Tue, Mar 29, 2011 - Page 7 News List

Number of asylum seekers in rich nations falls

ROOT CAUSES:The UN refugee agency said further study was needed to determine whether the decline was prompted by tighter migration control in asylum countries


Refugees relax in one of the rooms at the reception center crowded by immigrants from North Africa on the island of Lampedusa in southern Italy on Saturday.

Photo: EPA

The numbers of asylum seekers trying to enter wealthy countries dropped last year, especially in southern Europe where the flow mainly from Africa or Asia fell by a third, the UN refugee agency said yesterday.

Fresh data showed that 358,800 people applied for asylum in 44 industrialized countries last year, about 5 percent less than in 2008 or in 2009 and more than 40 percent less than a decade ago.

It was the fourth-lowest total recorded over the past decade.

“The global dynamics of asylum are changing,” UN High Commissioner for Refugees (UNHCR) Antonio Guterres said.

Just a “handful” of industrialized nations had experienced an increase, he said.

“We need to study the root causes to see if the decline is because of fewer push factors in the areas of origin, or tighter migration control in countries of asylum,” he added in a statement.

More than two-thirds of the asylum seekers headed for the EU, but the data revealed shifting patterns in both the destinations and the countries of origin.

The biggest decrease was recorded around Europe’s Mediterranean coastline in Albania, Cyprus, Greece, Italy, Malta, Portugal, Spain and Turkey, the UNHCR said.

The numbers registered there fell 33 percent last year and were less than half the peak of 74,400 asylum claims recorded three years ago — despite an 18 percent rise in Turkey.

Registrations fell 94 percent in Malta, 53 percent in Italy and 36 percent in Greece. All three countries have sought to clamp down on a large influx of migrants mainly by boat from Africa or the Middle East in recent years.

However, they increased substantially in Germany (49 percent), Sweden (32 percent), Denmark (30 percent), and Australia and New Zealand combined (31 percent).

About 8,600 people sought asylum in the latter two countries, overwhelmingly in Australia (up 33 percent).

Nonetheless, that was still down more than a third from 2001, and well below other industrialized countries: Australia placed at 15 on the list of asylum receiving industrialized countries last year, the report said.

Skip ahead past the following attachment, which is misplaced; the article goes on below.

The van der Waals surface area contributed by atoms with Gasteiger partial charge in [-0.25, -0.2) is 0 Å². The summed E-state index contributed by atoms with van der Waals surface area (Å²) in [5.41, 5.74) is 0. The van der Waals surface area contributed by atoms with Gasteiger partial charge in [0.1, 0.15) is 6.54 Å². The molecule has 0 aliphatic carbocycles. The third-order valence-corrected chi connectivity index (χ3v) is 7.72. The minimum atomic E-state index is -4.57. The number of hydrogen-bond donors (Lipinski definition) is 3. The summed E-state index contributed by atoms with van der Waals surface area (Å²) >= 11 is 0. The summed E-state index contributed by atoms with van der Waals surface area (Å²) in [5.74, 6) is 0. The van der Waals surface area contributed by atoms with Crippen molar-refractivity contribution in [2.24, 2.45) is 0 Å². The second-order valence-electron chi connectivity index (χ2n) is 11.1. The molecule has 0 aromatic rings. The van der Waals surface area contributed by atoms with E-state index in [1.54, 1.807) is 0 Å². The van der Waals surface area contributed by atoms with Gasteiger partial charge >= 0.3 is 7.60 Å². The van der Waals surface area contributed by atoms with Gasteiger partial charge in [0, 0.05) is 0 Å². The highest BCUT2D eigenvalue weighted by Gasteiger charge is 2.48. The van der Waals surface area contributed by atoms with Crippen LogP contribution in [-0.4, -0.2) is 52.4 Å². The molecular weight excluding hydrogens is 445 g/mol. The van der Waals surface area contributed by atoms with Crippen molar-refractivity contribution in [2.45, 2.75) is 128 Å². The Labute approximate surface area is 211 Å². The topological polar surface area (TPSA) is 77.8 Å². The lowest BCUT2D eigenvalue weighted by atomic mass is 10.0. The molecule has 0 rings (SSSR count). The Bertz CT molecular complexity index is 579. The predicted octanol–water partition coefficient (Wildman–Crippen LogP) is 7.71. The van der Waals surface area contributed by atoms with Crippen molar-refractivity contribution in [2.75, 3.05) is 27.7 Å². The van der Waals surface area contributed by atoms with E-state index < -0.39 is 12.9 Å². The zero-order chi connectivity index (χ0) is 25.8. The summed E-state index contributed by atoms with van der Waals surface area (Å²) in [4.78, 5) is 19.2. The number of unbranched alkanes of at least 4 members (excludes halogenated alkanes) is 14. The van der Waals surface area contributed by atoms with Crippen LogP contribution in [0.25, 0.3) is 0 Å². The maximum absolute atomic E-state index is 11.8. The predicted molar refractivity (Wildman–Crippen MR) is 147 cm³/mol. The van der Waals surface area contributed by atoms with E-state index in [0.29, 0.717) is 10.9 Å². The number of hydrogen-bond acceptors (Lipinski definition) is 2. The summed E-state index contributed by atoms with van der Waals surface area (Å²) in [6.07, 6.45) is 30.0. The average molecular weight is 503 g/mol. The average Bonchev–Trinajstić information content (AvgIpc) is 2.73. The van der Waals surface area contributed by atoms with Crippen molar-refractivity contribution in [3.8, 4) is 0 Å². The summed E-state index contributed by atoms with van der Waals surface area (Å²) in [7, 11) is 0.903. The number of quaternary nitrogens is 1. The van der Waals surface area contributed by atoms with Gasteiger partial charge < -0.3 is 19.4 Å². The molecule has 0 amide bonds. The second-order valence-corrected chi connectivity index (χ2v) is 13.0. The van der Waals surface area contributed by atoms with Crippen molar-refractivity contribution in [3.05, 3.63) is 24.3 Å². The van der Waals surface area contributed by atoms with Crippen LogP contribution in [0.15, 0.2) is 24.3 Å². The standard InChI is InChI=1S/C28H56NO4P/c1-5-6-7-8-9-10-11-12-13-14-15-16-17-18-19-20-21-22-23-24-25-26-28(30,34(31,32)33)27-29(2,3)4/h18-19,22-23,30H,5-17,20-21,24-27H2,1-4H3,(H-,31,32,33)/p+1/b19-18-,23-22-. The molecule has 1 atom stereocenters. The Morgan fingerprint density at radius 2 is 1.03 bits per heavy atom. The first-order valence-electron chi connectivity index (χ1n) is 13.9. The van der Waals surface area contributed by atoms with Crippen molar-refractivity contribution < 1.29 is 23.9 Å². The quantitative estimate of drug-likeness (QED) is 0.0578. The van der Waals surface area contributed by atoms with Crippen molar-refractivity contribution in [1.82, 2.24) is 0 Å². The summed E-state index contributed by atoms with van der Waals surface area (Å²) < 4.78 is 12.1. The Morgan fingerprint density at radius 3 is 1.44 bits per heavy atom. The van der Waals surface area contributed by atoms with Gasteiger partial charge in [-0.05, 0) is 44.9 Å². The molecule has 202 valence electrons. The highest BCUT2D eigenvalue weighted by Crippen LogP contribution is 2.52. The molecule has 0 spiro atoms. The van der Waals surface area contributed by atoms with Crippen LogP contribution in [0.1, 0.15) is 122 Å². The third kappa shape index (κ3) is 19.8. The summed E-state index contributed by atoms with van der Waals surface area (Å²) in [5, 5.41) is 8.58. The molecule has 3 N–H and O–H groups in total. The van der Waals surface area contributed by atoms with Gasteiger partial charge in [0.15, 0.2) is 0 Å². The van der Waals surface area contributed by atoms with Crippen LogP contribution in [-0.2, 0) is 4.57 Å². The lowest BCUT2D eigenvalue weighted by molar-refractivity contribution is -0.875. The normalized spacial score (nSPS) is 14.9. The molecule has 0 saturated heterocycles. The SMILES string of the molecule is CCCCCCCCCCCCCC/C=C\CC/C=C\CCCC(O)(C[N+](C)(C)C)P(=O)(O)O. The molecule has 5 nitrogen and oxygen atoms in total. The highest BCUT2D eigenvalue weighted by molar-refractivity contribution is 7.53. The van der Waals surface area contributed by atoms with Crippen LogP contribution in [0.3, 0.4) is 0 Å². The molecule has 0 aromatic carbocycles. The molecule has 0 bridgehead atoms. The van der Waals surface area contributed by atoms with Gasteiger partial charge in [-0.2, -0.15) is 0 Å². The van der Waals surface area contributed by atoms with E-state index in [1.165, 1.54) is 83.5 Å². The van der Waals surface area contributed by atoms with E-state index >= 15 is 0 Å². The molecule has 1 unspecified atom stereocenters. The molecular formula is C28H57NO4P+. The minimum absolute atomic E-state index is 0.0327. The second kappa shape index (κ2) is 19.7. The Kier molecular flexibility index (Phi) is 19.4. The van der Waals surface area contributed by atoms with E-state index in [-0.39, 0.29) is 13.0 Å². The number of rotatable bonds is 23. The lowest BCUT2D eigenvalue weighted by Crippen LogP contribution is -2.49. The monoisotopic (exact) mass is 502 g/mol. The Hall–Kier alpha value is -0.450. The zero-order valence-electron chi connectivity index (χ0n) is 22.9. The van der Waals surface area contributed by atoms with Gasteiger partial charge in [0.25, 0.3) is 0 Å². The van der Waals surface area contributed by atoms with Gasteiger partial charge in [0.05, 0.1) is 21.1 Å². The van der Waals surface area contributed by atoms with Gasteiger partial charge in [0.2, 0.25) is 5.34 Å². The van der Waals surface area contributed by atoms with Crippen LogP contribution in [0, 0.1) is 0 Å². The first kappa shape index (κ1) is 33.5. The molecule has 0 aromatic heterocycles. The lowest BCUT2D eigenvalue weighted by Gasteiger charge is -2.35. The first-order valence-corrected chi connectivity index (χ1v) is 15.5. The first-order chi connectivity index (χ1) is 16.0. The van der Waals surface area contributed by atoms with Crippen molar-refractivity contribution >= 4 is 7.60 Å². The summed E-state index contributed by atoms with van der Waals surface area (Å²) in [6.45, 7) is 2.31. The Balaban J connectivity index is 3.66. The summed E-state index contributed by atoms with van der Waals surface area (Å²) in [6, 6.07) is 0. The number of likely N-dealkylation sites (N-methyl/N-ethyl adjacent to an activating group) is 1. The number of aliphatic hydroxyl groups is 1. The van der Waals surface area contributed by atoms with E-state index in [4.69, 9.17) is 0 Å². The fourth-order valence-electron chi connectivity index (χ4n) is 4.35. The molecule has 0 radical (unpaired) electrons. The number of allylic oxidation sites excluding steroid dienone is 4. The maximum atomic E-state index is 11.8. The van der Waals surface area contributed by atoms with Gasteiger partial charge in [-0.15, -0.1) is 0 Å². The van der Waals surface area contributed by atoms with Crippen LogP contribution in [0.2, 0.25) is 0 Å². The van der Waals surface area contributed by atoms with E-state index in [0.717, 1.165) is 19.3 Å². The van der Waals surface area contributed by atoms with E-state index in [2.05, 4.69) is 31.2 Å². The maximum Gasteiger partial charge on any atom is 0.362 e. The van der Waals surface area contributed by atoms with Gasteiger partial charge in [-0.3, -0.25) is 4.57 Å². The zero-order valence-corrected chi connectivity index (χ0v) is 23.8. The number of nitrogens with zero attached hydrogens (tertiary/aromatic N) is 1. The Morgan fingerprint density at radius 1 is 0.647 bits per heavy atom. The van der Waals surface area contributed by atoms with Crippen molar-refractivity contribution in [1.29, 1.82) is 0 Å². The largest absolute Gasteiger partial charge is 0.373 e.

The US remained the largest single destination for new asylum seekers, with an estimated 55,500, last year, increasing by 6,500. One-third of them were from China, while Mexicans were the next biggest group.

France was the second-most favored asylum destination with 47,800 applicants, a 13 percent increase mainly from Georgia, Bangladesh and Haiti; followed by Germany with 41,300, mainly from the Balkans.

Completing the top five were Germany, Sweden and Canada: Together, these five countries accounted for more than half, or 56 percent, of all asylum applications, the report said.

The UNHCR data showed that Serbians, especially from Kosovo, represent the largest single group of applicants with 28,900 overall, followed by a declining number of Afghans and more Chinese asylum seekers.

The number of Iraqis — some of whom have faced deportation from northern Europe over the past year — and Somalis has dropped.

European governments, especially Italy and France, have braced for a surge in immigration this year because of the unrest in North Africa, especially from Tunisia and Libya.

Guterres said that developing countries still carried “the lion’s share of responsibility for hosting refugees.

“Despite their many other challenges, countries like Liberia, Tunisia and Egypt have kept their borders open to people in need. I call upon all countries to support them,” Guterres said.

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